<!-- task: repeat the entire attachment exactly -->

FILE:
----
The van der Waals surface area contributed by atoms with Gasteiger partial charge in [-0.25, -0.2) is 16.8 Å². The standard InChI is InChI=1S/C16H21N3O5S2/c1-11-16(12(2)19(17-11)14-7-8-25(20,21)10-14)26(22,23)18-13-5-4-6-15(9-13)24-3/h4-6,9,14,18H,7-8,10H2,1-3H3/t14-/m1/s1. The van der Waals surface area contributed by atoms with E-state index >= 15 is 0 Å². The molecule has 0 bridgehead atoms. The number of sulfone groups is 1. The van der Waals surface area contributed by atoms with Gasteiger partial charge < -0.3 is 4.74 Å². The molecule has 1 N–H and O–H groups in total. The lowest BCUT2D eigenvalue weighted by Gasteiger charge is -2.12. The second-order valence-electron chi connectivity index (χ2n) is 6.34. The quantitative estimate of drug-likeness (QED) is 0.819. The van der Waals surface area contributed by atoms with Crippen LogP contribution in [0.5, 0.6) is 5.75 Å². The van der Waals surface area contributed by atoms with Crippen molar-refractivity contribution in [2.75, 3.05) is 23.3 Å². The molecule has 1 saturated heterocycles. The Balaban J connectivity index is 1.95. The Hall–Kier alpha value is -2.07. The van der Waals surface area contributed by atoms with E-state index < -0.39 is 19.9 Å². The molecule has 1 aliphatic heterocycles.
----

The van der Waals surface area contributed by atoms with Gasteiger partial charge in [-0.25, -0.2) is 16.8 Å². The standard InChI is InChI=1S/C16H21N3O5S2/c1-11-16(12(2)19(17-11)14-7-8-25(20,21)10-14)26(22,23)18-13-5-4-6-15(9-13)24-3/h4-6,9,14,18H,7-8,10H2,1-3H3/t14-/m1/s1. The van der Waals surface area contributed by atoms with E-state index >= 15 is 0 Å². The molecule has 0 bridgehead atoms. The number of sulfone groups is 1. The van der Waals surface area contributed by atoms with Gasteiger partial charge < -0.3 is 4.74 Å². The molecule has 1 N–H and O–H groups in total. The lowest BCUT2D eigenvalue weighted by Gasteiger charge is -2.12. The second-order valence-electron chi connectivity index (χ2n) is 6.34. The quantitative estimate of drug-likeness (QED) is 0.819. The van der Waals surface area contributed by atoms with Crippen LogP contribution in [0.5, 0.6) is 5.75 Å². The van der Waals surface area contributed by atoms with Crippen molar-refractivity contribution in [2.75, 3.05) is 23.3 Å². The molecule has 1 saturated heterocycles. The Balaban J connectivity index is 1.95. The Hall–Kier alpha value is -2.07. The van der Waals surface area contributed by atoms with E-state index < -0.39 is 19.9 Å². The molecule has 1 aliphatic heterocycles.